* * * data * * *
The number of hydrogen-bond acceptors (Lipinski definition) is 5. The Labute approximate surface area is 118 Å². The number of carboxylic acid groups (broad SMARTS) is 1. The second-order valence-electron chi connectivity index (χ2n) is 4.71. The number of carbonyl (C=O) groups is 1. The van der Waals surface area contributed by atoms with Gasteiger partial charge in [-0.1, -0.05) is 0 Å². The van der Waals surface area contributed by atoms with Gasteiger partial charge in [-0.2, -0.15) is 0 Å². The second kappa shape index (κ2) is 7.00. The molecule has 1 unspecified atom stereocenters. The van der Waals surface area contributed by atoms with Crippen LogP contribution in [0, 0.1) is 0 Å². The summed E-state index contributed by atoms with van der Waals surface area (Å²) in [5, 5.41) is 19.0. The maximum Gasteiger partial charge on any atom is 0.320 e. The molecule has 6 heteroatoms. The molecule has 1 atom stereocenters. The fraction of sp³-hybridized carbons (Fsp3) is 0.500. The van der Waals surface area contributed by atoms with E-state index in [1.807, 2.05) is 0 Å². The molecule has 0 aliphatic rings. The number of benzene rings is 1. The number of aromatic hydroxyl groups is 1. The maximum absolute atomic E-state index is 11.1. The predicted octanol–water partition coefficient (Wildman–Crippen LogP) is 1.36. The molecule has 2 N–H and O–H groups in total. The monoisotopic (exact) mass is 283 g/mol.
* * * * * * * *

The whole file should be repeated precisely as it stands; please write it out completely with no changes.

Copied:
The number of hydrogen-bond acceptors (Lipinski definition) is 5. The Labute approximate surface area is 118 Å². The number of carboxylic acid groups (broad SMARTS) is 1. The second-order valence-electron chi connectivity index (χ2n) is 4.71. The number of carbonyl (C=O) groups is 1. The van der Waals surface area contributed by atoms with Gasteiger partial charge in [-0.1, -0.05) is 0 Å². The van der Waals surface area contributed by atoms with Gasteiger partial charge in [-0.2, -0.15) is 0 Å². The second kappa shape index (κ2) is 7.00. The molecule has 1 unspecified atom stereocenters. The van der Waals surface area contributed by atoms with Crippen LogP contribution in [0, 0.1) is 0 Å². The summed E-state index contributed by atoms with van der Waals surface area (Å²) in [5, 5.41) is 19.0. The maximum Gasteiger partial charge on any atom is 0.320 e. The molecule has 6 heteroatoms. The molecule has 1 atom stereocenters. The fraction of sp³-hybridized carbons (Fsp3) is 0.500. The van der Waals surface area contributed by atoms with E-state index in [1.807, 2.05) is 0 Å². The molecule has 0 aliphatic rings. The number of benzene rings is 1. The number of aromatic hydroxyl groups is 1. The maximum absolute atomic E-state index is 11.1. The predicted octanol–water partition coefficient (Wildman–Crippen LogP) is 1.36. The molecule has 2 N–H and O–H groups in total. The monoisotopic (exact) mass is 283 g/mol.